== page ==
ARLINGTON — Arlington residents will get to have their say this fall on whether to ban all fireworks citywide.
The City Council recently voted to put an advisory vote on the Nov. 5 general election ballot.
The “yes-no” ballot measure will read: “Should the City Council ban the possession, sale and discharge of all consumer fireworks within the City of Arlington?”
The advisory vote is nonbinding, but would ultimately help guide the council in further discussions whether to outlaw fireworks, add more restrictions to existing fireworks laws or leave them alone.
At the same time, Snohomish County is moving ahead with an advisory vote that would ban the sale, possession and discharge of fireworks in unincorporated areas.
Marysville already bans fireworks in that city, a move that followed an advisory vote.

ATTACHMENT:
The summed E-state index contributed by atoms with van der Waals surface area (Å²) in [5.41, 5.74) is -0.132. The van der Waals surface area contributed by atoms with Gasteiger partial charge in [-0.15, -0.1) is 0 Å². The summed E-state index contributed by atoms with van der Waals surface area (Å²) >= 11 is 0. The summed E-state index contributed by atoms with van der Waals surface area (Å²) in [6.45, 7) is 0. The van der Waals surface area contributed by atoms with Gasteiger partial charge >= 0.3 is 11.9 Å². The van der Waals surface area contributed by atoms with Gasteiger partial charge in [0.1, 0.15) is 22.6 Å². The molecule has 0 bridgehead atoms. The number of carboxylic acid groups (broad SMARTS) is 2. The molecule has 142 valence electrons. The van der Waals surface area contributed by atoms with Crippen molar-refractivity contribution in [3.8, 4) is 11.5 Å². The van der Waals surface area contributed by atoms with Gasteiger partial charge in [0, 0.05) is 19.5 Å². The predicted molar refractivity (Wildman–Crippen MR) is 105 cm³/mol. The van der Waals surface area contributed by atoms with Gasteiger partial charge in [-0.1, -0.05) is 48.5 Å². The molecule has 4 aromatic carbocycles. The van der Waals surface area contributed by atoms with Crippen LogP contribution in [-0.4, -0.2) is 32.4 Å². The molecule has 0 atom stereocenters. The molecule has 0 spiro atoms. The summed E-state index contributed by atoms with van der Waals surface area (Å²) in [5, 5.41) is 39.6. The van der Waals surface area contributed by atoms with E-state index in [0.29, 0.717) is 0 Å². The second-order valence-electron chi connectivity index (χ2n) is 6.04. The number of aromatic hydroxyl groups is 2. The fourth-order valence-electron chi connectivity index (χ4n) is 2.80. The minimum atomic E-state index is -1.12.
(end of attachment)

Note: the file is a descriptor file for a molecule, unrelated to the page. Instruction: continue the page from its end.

Arlington is seeking volunteers to write the pro and con statements for the measure, which would be printed in the voters guide. Committees are allowed to have up to three members.
Council members last month discussed the impact that illegal and “safe and sane” fireworks activity has on and around the Fourth of July holiday, to families and neighborhoods that use fireworks for their own celebrations, and the pressure the activity puts on public safety resources.
State law requires any local ordinance that is stricter than state law to have a one-year waiting period before it takes effect. If the council adopted a new law June 15, 2020, the last meeting before July 4, it would not take effect until June 2021.
This story originally appeared in The Arlington Times, a sibling paper to The Herald.